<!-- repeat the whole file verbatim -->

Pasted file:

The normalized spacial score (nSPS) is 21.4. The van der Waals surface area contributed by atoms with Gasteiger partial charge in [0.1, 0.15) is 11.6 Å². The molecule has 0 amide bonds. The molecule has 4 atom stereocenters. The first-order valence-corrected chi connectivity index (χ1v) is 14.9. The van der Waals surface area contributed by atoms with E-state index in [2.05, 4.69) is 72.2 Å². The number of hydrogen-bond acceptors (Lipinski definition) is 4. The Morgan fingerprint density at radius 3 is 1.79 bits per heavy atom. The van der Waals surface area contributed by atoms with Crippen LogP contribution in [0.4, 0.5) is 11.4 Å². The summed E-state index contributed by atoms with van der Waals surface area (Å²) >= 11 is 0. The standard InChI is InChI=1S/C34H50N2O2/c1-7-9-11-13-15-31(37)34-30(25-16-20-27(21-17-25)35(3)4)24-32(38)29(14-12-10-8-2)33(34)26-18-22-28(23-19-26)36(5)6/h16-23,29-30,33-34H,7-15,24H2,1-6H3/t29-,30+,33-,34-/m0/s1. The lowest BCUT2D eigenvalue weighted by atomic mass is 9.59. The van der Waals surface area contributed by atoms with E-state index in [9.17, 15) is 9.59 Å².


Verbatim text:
The normalized spacial score (nSPS) is 21.4. The van der Waals surface area contributed by atoms with Gasteiger partial charge in [0.1, 0.15) is 11.6 Å². The molecule has 0 amide bonds. The molecule has 4 atom stereocenters. The first-order valence-corrected chi connectivity index (χ1v) is 14.9. The van der Waals surface area contributed by atoms with E-state index in [2.05, 4.69) is 72.2 Å². The number of hydrogen-bond acceptors (Lipinski definition) is 4. The Morgan fingerprint density at radius 3 is 1.79 bits per heavy atom. The van der Waals surface area contributed by atoms with Crippen LogP contribution in [0.4, 0.5) is 11.4 Å². The summed E-state index contributed by atoms with van der Waals surface area (Å²) >= 11 is 0. The standard InChI is InChI=1S/C34H50N2O2/c1-7-9-11-13-15-31(37)34-30(25-16-20-27(21-17-25)35(3)4)24-32(38)29(14-12-10-8-2)33(34)26-18-22-28(23-19-26)36(5)6/h16-23,29-30,33-34H,7-15,24H2,1-6H3/t29-,30+,33-,34-/m0/s1. The lowest BCUT2D eigenvalue weighted by atomic mass is 9.59. The van der Waals surface area contributed by atoms with E-state index in [9.17, 15) is 9.59 Å².